Edwards cites medical condition, asks for trial delay


Edwards' lawyers filed the motion Thursday afternoon and have asked for a 60-day extension.

Click here to read the motion (.pdf)

The nature of the medical condition was put in a separate sealed document for Judge Catherine Eagles to review.

The government has responded by saying it is ready for trial, and oppose a continuance based on the need for more preparation. Prosecutors say they take no stand on the basis of a medical issue.

The trial was set to begin Jan. 30.

Edwards is accused of using about $1 million in undisclosed payments from campaign donors to cover up an affair during his 2008 White House bid. He has pleaded not guilty.

The 2004 Democratic vice presidential nominee had an affair with campaign videographer Rielle Hunter, eventually fathering a child. Prosecutors contend that Edwards used money from donors far in excess of legal campaign limits to keep the dalliance under wraps.

Much of the undisclosed money was funneled to Andrew Young, a close aide to Edwards who left the campaign and falsely claimed paternity of the senator's illegitimate child. Young and his wife invited the pregnant Hunter to live in their home near Chapel Hill and later travelled with her as tabloid reporters sought to expose the candidate's extramarital affair.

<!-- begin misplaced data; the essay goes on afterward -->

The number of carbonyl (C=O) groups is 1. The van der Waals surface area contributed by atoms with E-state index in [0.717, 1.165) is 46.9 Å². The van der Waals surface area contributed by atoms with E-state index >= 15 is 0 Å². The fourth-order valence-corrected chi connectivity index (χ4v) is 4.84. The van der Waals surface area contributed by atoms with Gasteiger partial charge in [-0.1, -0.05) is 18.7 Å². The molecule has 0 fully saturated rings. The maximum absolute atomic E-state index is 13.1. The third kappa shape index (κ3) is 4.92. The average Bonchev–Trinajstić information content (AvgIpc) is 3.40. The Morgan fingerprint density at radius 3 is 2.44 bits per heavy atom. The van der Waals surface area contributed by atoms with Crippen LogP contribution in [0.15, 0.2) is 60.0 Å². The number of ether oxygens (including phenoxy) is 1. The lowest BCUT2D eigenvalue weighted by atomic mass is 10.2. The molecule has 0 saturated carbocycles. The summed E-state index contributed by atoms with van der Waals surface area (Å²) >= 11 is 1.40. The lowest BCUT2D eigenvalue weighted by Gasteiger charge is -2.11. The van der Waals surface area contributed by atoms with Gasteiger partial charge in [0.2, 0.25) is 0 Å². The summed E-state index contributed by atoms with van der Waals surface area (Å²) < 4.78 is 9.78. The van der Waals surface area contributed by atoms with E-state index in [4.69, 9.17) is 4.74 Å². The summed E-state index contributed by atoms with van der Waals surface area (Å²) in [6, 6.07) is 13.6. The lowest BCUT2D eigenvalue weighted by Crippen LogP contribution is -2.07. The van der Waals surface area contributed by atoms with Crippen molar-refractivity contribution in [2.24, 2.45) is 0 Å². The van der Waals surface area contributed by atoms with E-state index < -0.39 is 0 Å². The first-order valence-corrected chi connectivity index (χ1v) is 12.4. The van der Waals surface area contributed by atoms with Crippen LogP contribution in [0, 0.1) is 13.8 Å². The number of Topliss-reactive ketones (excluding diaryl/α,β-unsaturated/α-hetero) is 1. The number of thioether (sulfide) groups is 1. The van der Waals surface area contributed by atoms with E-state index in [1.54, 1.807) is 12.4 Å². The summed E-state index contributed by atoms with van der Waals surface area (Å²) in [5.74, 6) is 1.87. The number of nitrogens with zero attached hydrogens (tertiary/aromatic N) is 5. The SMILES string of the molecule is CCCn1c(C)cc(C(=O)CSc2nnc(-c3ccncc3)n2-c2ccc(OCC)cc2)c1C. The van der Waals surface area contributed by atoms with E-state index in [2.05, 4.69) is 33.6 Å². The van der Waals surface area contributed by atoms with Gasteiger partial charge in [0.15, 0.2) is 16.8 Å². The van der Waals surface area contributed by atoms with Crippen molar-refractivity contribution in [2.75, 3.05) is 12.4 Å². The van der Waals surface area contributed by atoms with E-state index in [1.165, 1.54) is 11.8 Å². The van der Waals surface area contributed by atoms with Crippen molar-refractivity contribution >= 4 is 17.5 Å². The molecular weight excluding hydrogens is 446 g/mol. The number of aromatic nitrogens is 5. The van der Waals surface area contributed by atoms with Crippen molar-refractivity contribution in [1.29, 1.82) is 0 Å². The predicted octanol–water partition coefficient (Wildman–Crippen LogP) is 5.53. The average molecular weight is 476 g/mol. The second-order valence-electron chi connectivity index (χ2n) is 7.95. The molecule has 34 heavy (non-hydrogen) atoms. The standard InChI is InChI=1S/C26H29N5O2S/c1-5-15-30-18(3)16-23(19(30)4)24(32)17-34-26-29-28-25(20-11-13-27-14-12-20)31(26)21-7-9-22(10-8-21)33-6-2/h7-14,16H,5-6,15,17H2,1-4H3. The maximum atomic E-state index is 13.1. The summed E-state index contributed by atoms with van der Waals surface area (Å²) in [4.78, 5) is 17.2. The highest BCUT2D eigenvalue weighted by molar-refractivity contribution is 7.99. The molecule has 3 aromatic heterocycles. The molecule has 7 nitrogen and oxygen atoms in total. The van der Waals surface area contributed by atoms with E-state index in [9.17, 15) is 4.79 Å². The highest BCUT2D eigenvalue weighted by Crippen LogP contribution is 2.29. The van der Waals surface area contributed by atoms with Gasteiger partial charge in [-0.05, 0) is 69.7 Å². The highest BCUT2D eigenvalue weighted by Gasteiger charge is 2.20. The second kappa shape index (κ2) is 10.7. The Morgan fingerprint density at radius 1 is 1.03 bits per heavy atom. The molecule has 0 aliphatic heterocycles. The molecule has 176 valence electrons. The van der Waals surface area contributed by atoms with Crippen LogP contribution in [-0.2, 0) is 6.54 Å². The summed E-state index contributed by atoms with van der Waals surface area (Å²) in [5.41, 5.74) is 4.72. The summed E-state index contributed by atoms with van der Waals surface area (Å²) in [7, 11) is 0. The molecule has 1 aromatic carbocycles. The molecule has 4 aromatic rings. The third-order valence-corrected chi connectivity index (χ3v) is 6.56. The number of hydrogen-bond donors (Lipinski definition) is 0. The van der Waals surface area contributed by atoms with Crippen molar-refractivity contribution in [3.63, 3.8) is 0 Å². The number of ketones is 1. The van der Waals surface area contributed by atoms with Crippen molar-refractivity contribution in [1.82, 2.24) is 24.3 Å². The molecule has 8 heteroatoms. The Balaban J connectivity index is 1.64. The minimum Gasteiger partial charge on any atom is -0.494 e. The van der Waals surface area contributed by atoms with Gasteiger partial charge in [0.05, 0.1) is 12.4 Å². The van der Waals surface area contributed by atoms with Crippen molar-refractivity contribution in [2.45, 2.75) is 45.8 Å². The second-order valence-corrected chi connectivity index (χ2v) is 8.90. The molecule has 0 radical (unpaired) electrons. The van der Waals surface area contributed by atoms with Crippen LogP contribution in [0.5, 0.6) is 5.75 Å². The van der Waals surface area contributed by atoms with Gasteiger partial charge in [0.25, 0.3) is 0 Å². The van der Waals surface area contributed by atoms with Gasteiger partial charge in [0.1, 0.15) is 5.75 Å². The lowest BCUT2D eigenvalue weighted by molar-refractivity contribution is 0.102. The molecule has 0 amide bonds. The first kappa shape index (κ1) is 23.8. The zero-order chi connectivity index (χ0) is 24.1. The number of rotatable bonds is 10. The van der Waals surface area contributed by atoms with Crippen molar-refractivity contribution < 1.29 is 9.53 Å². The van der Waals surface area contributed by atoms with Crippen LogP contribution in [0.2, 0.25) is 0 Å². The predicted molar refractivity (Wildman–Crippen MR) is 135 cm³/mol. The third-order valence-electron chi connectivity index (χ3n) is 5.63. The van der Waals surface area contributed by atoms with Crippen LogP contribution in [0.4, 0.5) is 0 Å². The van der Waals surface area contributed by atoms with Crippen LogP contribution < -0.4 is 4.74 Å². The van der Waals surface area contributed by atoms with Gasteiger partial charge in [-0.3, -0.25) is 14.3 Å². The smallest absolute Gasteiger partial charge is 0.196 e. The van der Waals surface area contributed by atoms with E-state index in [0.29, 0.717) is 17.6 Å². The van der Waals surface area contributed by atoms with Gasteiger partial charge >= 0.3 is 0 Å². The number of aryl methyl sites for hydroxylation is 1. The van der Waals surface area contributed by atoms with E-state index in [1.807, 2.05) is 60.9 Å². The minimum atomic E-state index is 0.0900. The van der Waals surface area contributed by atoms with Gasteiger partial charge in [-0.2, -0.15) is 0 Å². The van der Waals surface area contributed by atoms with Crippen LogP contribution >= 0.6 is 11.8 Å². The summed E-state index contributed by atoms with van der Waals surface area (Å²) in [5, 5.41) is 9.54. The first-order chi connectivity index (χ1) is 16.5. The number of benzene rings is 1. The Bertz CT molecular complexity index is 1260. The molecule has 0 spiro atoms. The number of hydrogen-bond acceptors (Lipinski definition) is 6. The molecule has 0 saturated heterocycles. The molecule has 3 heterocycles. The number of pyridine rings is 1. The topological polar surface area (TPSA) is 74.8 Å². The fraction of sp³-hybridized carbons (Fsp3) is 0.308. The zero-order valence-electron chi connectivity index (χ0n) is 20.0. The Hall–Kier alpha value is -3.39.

Edwards says he knew nothing of the checks, cash, and private jets used to fly Hunter across the country and put her up in luxury homes and hotels.

Edwards had just won a victory in court last week when Judge Eagles said she will consider allowing two former members of the Federal Election Commission to testify at his trial. They're expected to say thay what Edwards is accused of doing is not illegal. Eagles said she wants to hear the prosecution's case at Edwards' upcoming trial.

In October, Judge Eagles denied defense motions to throw out the case. Edwards' lawyers alleged the case was sought by a partisan Republican prosecutor bent on taking down a big-name Democrat. Edwards attorneys say the money for Hunter was a gift unrelated to campaign expenditures. They say that legally, donors can help pay for a candidate's personal expenses unrelated to campaign. They also said money from donors never went directly to Edwards - it was handled through third parties.

However, prosecutors say that if it was third party expenditure, Supreme Court rulings state that intent behind donations must be "unambiguously clear."

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